Explanation of Egoism and Egoistic Suicide
We can now look more closely at the causes of egoism and egoistic suicide. Simply stated, egoistic suicide results from the absence of social integration and a weakening of the bonds which attach individuals to groups outside themselves. It occurs when the links binding the individual to the wider society grow weak and when individual goals rely more on themselves and withdraw their allegiance from collective life. Durkheim gives the name egoism to this state because it identifies a condition in society in which the individual ego prevails over the social ego.
The religious, familial and political groups have a moderating effect on egoistic suicide because they share the common property of being strongly integrated and thus constitute links to society. The weaker the bonds attaching individuals to these groups, the less they depend upon them and the more they depend on themselves. In this view, egoism is the result of the weakening of bonds which tie the individual to society.
Durkheim believed that individuals, by nature, cannot live without attachment to some object which trascends them. Egoism thus attacks social bonds in at least two fundamental ways. First, by eroding the common bonds linking the individual to society, egoism makes private life a dominant aim and this acts to defeat collective purpose. Egoism is in this sense, a state in which society is completely lacking in an individual. Second, egoism promotes withdrawal from everything external, and when this occurs, society allows the individual to escape its hold. As a consequence, when individuals become detached from society, they encounter less resistance to suicide. In egoistic suicide, therefore, the bond attaching individuals to life relaxes because the bond attaching them to society is slack.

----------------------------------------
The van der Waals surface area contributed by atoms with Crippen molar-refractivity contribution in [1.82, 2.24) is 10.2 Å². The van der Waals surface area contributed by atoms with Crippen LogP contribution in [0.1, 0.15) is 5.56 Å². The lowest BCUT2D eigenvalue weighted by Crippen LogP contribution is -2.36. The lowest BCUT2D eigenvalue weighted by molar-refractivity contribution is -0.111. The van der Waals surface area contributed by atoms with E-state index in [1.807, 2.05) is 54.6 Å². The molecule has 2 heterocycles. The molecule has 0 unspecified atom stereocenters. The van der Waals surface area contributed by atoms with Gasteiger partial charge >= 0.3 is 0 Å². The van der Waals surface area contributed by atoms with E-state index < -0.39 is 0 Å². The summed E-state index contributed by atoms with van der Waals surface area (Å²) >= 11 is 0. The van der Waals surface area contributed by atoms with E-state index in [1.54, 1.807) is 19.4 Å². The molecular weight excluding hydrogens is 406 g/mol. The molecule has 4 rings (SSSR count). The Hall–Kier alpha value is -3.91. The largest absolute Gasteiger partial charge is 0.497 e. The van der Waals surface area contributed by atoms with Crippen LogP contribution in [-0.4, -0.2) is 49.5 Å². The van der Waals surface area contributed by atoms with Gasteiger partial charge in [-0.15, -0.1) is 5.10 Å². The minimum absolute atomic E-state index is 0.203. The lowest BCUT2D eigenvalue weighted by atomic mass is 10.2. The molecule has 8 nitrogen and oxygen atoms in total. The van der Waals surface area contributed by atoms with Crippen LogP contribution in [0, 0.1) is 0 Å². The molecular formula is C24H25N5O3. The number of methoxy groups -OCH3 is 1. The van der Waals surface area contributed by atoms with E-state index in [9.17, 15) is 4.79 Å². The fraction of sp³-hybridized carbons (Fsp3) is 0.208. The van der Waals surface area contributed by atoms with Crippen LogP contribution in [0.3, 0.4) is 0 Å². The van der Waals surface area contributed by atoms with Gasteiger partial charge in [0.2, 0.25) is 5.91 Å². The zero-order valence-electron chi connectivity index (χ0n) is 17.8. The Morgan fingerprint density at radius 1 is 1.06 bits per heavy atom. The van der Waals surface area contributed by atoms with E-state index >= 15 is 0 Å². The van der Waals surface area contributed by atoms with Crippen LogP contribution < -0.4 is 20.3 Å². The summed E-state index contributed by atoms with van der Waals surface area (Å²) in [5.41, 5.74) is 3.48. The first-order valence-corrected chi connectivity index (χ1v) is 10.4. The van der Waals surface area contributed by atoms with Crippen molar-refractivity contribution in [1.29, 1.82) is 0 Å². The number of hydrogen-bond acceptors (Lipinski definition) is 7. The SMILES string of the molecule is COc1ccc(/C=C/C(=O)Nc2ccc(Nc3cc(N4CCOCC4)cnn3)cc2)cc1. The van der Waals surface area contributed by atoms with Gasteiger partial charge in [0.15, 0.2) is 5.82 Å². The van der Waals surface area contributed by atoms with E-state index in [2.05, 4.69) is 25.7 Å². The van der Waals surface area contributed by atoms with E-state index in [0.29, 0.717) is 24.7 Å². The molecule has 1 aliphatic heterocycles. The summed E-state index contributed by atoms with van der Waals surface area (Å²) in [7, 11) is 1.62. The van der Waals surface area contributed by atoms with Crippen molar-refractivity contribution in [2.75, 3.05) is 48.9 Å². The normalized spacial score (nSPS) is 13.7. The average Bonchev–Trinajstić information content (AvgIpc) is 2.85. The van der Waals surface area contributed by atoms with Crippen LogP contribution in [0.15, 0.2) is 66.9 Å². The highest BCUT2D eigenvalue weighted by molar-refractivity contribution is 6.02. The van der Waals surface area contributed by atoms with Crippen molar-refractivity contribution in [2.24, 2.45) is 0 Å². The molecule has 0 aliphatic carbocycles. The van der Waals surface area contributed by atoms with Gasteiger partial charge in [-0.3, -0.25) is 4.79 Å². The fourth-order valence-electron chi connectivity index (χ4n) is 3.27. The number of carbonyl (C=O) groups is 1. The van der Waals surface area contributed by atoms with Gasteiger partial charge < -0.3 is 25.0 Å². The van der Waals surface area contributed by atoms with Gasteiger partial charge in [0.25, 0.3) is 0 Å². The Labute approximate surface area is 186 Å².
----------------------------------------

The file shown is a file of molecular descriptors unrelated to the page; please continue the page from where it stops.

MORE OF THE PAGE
Morrison, K. (1995) Marx, Durkheim, Weber: formations of modern social thought. pp. 167-173